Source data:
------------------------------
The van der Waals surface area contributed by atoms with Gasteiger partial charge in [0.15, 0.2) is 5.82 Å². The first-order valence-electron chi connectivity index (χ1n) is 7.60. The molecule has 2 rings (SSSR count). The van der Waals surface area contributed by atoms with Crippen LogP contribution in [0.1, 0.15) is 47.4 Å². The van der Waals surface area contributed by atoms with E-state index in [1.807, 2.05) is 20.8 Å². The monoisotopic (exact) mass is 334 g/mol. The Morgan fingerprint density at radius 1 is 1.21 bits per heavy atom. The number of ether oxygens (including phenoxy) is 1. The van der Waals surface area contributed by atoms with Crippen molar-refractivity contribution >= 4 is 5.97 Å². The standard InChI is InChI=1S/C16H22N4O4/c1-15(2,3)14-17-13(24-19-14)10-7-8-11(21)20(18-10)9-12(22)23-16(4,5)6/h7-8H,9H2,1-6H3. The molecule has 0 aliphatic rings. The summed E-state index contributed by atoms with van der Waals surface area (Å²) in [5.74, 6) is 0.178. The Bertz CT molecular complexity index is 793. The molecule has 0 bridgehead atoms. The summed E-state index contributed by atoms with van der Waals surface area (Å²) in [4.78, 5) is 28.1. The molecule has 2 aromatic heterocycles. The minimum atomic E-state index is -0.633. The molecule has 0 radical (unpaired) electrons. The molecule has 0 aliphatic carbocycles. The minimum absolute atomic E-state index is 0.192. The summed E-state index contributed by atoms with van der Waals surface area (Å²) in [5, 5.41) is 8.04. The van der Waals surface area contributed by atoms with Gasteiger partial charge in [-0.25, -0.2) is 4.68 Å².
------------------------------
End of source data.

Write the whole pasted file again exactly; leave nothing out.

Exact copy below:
The van der Waals surface area contributed by atoms with Gasteiger partial charge in [0.15, 0.2) is 5.82 Å². The first-order valence-electron chi connectivity index (χ1n) is 7.60. The molecule has 2 rings (SSSR count). The van der Waals surface area contributed by atoms with Crippen LogP contribution in [0.1, 0.15) is 47.4 Å². The van der Waals surface area contributed by atoms with E-state index in [1.807, 2.05) is 20.8 Å². The monoisotopic (exact) mass is 334 g/mol. The Morgan fingerprint density at radius 1 is 1.21 bits per heavy atom. The number of ether oxygens (including phenoxy) is 1. The van der Waals surface area contributed by atoms with Crippen molar-refractivity contribution >= 4 is 5.97 Å². The standard InChI is InChI=1S/C16H22N4O4/c1-15(2,3)14-17-13(24-19-14)10-7-8-11(21)20(18-10)9-12(22)23-16(4,5)6/h7-8H,9H2,1-6H3. The molecule has 0 aliphatic rings. The summed E-state index contributed by atoms with van der Waals surface area (Å²) in [5.74, 6) is 0.178. The Bertz CT molecular complexity index is 793. The molecule has 0 bridgehead atoms. The summed E-state index contributed by atoms with van der Waals surface area (Å²) in [4.78, 5) is 28.1. The molecule has 2 aromatic heterocycles. The minimum atomic E-state index is -0.633. The molecule has 0 radical (unpaired) electrons. The molecule has 0 aliphatic carbocycles. The minimum absolute atomic E-state index is 0.192. The summed E-state index contributed by atoms with van der Waals surface area (Å²) in [5, 5.41) is 8.04. The van der Waals surface area contributed by atoms with Gasteiger partial charge in [-0.25, -0.2) is 4.68 Å².